by | Jun 30, 2022 | Chris Goff, On writing | 3 comments

by Chris Goff

Recently I read a Soapbox article in Publisher’s Weekly that gave me pause. Entitled Let Fiction Be Fiction, in it the author tackles the question of who gets to tell which stories. 

The author’s debut novel, Other People’s Children, tells the story of a couple who, after struggling with infertility, adopt a baby girl. When, after four days, the birth mother decides to reclaim her child, the couple chooses to take the child and run. By the author’s own admission, the strongest characters in the book are women, and he took pleasure in learning that many people thought the book, originally marketed under the name of R. J. Hoffmann, was written by a woman. He also took umbrage that some of those readers, upon learning R. J. was in fact a man, found it “problematic” that it wasn’t a woman who authored the book.

I get both sides. Who better to tell a woman’s story about the pain of infertility than a woman? Unless it’s a man who can put himself in the woman’s space. NOTE: I haven’t read the book, so I can’t say whether I think he hit the mark. 

It did, however, get me looking at my own fiction.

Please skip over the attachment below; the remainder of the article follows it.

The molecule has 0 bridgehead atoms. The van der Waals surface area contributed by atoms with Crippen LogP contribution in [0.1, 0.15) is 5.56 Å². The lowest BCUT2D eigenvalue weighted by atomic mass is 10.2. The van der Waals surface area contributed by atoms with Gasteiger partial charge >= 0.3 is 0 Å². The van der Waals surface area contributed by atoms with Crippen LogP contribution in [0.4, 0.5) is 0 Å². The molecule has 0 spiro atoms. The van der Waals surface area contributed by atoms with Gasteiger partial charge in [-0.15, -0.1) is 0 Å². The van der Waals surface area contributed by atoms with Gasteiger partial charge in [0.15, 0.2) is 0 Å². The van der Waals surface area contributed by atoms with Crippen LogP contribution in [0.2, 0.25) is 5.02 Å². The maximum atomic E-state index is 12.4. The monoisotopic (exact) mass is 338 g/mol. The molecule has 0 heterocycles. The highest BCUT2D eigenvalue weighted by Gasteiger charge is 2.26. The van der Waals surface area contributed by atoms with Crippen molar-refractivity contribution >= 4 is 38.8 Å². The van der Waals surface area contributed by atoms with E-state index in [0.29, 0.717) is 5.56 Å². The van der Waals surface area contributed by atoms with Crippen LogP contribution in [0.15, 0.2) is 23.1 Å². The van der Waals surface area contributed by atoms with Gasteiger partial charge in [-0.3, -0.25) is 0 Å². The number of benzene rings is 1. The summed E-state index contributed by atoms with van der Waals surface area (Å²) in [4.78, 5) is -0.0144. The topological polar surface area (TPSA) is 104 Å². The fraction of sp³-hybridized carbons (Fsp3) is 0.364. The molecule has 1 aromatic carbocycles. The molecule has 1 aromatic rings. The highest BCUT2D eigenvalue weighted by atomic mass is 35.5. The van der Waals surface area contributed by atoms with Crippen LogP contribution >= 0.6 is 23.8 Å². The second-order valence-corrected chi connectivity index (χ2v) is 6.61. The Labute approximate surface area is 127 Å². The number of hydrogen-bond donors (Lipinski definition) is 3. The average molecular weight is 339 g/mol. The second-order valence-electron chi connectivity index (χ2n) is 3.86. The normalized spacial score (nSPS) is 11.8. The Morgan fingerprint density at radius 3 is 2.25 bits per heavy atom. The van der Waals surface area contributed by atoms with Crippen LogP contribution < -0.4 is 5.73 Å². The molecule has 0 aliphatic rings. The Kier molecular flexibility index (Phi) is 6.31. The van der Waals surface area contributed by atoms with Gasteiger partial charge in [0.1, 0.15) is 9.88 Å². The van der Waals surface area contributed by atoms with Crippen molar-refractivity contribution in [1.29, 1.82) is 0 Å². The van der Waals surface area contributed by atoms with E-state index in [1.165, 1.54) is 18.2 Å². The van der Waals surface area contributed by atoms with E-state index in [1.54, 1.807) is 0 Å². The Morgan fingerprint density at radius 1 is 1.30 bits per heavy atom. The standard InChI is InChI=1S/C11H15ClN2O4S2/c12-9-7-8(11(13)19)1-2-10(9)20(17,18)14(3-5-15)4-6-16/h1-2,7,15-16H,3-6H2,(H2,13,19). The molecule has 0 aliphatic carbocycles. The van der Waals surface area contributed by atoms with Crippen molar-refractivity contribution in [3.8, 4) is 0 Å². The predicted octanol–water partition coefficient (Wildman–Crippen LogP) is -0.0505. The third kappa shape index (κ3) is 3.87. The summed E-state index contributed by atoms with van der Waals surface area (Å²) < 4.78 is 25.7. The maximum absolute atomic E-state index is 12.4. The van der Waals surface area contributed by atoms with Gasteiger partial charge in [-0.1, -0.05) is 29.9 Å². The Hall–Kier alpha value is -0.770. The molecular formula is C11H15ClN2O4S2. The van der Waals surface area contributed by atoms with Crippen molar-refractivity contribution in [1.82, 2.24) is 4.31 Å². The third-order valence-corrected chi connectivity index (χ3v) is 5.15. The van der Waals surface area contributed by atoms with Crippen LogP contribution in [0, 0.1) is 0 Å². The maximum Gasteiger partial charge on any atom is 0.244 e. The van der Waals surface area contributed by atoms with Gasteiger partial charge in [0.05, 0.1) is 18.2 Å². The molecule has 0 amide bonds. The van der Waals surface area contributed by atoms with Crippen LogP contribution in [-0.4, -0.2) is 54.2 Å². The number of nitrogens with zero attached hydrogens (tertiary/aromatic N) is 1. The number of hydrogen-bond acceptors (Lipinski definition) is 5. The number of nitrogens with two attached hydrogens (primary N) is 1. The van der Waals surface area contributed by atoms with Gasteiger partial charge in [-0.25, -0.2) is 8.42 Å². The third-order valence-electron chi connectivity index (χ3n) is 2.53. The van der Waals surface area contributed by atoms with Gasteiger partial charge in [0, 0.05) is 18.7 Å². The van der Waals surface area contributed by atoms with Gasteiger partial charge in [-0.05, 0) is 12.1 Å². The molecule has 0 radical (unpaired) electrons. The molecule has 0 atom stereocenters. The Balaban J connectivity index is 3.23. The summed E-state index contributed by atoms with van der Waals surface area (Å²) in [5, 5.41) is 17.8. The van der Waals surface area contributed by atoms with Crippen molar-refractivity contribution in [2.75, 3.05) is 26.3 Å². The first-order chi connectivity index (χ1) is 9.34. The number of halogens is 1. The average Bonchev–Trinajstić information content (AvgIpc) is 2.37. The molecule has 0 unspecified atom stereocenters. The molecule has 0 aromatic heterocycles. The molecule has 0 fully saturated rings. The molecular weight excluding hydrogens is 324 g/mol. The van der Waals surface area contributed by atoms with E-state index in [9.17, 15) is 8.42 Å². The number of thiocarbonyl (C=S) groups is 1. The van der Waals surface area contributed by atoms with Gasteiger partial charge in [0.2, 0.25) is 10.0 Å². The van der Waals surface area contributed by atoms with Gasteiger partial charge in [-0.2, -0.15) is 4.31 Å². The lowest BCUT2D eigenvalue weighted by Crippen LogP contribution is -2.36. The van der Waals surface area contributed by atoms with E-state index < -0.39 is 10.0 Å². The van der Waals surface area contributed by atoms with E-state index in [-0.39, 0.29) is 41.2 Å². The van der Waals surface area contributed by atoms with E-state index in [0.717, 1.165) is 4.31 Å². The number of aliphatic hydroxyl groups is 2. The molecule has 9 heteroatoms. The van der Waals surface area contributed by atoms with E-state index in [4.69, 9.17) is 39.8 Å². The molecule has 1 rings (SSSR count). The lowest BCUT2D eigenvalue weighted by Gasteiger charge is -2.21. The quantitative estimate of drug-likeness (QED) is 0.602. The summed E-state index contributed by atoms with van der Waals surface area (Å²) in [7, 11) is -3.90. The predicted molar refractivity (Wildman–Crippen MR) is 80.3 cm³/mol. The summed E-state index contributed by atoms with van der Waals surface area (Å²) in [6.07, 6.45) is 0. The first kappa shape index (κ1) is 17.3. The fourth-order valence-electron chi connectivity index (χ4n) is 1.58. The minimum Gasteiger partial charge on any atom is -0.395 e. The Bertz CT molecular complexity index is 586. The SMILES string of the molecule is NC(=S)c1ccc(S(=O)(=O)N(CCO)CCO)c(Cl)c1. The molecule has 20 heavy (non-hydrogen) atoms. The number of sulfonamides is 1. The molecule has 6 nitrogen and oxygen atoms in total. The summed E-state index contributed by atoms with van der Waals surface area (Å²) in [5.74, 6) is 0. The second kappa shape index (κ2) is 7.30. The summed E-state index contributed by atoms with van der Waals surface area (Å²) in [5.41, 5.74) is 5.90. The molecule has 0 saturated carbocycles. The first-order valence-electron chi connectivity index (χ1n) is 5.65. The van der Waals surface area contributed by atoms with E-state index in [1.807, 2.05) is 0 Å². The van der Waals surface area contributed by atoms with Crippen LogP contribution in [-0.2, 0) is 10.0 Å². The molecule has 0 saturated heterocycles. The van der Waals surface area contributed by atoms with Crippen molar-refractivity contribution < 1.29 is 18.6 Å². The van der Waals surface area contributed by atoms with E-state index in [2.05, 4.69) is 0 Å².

The Platform

Cover art of this fiction deserves it’s own blog. Note, the bird pictured is not a raven, and ravens don’t nest in trees.
Cover art deserves it’s own blog. Note, the bird pictured is not a raven. Ravens don’t nest in trees.

My first published novel was entitled A Rant of Ravens. It’s the story of a young career-woman, from NYC, turned reluctant birdwatcher through circumstances out of her control. One evening she stumbles across a dead body while “pishing” an elusive bird from the brush, and it falls on her to flush out the killer before anyone else dies.

The publisher billed the book as “A Birdwatcher’s Mystery.” 

At the time I started writing my first book, it would have been more accurate to have labeled me a “backyard birdwatcher.” I could ID fifty-one species that visited my backyard birdfeeder in rural Colorado. But, by the time the book was done, I was a birder. Not an expert. mind you. More of an intermediate. But a birder, nonetheless.

Birders are a different breed. By definition, they are a dedicated group of bird enthusiasts who travel to see birds. And the stories I wanted to tell were about things happening in the world that could only be discerned by active birders.

In A Rant Of Ravens, the murder is wrapped up in the illegal trading of peregrine falcons. The book probably should have been called “A Bazaar of Peregrines,” except that it’s the raven who holds the key to solving the murder.

Again, the cover art of this fiction is an interesting publisher choice. 
Not a songbird. It looks like a dove. And it wouldn’t be out basking in the light of the moon.
Again, the cover art is an interesting publisher choice.
Not a songbird. It looks like a dove. And it wouldn’t